Parents of public school students in the city are responding to a SchoolBook survey by reporting expenses of up to thousands of dollars to support their child's school or school-related activities. But that apparently is nothing compared with what is being asked of parents of private school students.
Jenny Anderson reports in The New York Times on Tuesday that private school parents are becoming victims of relentless fund-raising by their children's schools -- this on top of tuition of tens of thousands of dollars.
Schools are mining online data for details about parents’ homes, luxury cars, private planes, stock holdings and donations to other charities. So-called development offices, once the domain of part-time administrators and school volunteers, have been elevated along with the titles of those running them, who are now known as chief advancement officers, directors of philanthropy and heads of strategic initiatives. Heads of school report spending much of their time in search of money, according to surveys.
Of course, a group of these parents can well afford it.
Driving the effort is an increasing stratification of wealth, even in the private school population. In recent years, fund-raisers and school heads say, more revenue is coming from a smaller group of parents and what used to be the “80/20 rule” — 20 percent of the parents give 80 percent of the money — has become the 90/10 rule, or even the 95/5 rule.
And it is paying off.
In New York City, the median amount of annual giving raised per school increased 268 percent over the last decade, to $1.7 million from $462,341, according to data provided by the National Association of Independent Schools. The national median, by comparison, has increased 63 percent, to $895,614 from $548,651 (the New York sample included 20 schools; the national one, 246).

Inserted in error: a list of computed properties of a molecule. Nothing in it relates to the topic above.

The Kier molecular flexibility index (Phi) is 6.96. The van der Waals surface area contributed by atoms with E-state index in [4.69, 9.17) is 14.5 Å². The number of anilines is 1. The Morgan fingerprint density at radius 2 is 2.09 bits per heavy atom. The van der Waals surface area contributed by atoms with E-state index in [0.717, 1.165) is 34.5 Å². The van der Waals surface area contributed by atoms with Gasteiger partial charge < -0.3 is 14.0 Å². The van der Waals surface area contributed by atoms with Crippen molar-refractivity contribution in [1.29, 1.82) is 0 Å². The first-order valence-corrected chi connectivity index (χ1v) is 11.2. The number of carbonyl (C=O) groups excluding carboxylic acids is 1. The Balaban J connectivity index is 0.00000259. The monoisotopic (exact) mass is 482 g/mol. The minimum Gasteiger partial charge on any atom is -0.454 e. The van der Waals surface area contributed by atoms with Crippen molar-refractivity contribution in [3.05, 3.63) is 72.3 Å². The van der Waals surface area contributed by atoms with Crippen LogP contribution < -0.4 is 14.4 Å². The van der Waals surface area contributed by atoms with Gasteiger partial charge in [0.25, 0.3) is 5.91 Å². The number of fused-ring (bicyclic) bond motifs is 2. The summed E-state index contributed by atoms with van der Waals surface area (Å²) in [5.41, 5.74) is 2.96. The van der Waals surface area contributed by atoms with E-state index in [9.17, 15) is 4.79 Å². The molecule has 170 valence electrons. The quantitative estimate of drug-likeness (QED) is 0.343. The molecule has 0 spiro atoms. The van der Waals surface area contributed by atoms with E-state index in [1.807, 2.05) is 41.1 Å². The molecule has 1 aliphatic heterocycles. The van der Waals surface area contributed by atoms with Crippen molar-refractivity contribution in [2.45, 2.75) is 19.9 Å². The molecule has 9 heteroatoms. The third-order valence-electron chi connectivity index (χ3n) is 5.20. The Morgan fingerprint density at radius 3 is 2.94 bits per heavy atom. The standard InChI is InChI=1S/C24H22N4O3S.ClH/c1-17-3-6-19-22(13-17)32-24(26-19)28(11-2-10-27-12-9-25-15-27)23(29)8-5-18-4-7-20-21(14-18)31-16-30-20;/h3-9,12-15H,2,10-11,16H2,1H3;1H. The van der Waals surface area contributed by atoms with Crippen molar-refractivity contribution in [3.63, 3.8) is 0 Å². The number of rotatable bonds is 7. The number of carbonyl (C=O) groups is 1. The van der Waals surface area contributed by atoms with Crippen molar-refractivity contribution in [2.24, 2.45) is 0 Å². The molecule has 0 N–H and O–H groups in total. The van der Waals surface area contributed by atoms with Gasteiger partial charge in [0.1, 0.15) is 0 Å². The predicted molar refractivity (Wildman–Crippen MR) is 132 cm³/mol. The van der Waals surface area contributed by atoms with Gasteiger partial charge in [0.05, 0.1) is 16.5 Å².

Some parents are sanguine about being tapped.
One father whose children attend the Horace Mann School said he wrote his first check two months after receiving an acceptance letter. “I would have given the school the money beforehand,” he said. (Schools do not formally ask until a child has been admitted, though parents are often eager to offer up that they plan to be very generous.) “So there’s no reason I shouldn’t give once they are in.”
On the other end of the educational spectrum, it's hard not to be moved to tears by Michael Powell's report in The New York Times about the changed lives of the students at Bushwick Community High School.
Bushwick is a transfer high school, which means it is full of teenagers and young adults who had been educational failures when they entered this last-chance refuge of learning. Students, some in tears themselves, report changed lives and brighter futures as a result of their education at Bushwick.